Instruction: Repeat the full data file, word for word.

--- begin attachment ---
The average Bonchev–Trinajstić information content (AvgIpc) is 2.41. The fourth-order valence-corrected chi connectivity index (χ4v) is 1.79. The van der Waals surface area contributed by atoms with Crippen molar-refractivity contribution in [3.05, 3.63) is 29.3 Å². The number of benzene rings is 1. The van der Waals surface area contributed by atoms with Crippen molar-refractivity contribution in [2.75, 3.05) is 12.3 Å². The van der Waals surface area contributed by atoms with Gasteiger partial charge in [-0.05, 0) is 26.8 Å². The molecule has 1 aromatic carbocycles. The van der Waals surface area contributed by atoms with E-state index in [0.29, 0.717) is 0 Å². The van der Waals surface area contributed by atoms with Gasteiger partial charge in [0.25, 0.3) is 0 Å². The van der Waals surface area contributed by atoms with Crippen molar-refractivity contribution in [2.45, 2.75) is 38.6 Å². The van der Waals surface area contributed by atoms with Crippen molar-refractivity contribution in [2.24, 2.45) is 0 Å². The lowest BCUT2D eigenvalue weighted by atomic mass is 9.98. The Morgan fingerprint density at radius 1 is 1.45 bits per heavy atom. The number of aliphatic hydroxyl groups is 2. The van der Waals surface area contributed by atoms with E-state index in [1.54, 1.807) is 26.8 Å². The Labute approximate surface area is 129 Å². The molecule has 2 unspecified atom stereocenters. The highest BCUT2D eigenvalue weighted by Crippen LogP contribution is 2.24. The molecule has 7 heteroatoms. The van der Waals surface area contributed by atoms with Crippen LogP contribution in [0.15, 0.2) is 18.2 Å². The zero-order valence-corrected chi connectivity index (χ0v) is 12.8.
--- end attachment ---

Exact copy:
The average Bonchev–Trinajstić information content (AvgIpc) is 2.41. The fourth-order valence-corrected chi connectivity index (χ4v) is 1.79. The van der Waals surface area contributed by atoms with Crippen molar-refractivity contribution in [3.05, 3.63) is 29.3 Å². The number of benzene rings is 1. The van der Waals surface area contributed by atoms with Crippen molar-refractivity contribution in [2.75, 3.05) is 12.3 Å². The van der Waals surface area contributed by atoms with Gasteiger partial charge in [-0.05, 0) is 26.8 Å². The molecule has 1 aromatic carbocycles. The van der Waals surface area contributed by atoms with E-state index in [0.29, 0.717) is 0 Å². The van der Waals surface area contributed by atoms with Gasteiger partial charge in [0.25, 0.3) is 0 Å². The van der Waals surface area contributed by atoms with Crippen molar-refractivity contribution in [2.45, 2.75) is 38.6 Å². The van der Waals surface area contributed by atoms with Crippen molar-refractivity contribution in [2.24, 2.45) is 0 Å². The lowest BCUT2D eigenvalue weighted by atomic mass is 9.98. The Morgan fingerprint density at radius 1 is 1.45 bits per heavy atom. The number of aliphatic hydroxyl groups is 2. The van der Waals surface area contributed by atoms with E-state index in [1.54, 1.807) is 26.8 Å². The Labute approximate surface area is 129 Å². The molecule has 2 unspecified atom stereocenters. The highest BCUT2D eigenvalue weighted by Crippen LogP contribution is 2.24. The molecule has 7 heteroatoms. The van der Waals surface area contributed by atoms with Crippen LogP contribution in [0.15, 0.2) is 18.2 Å². The zero-order valence-corrected chi connectivity index (χ0v) is 12.8.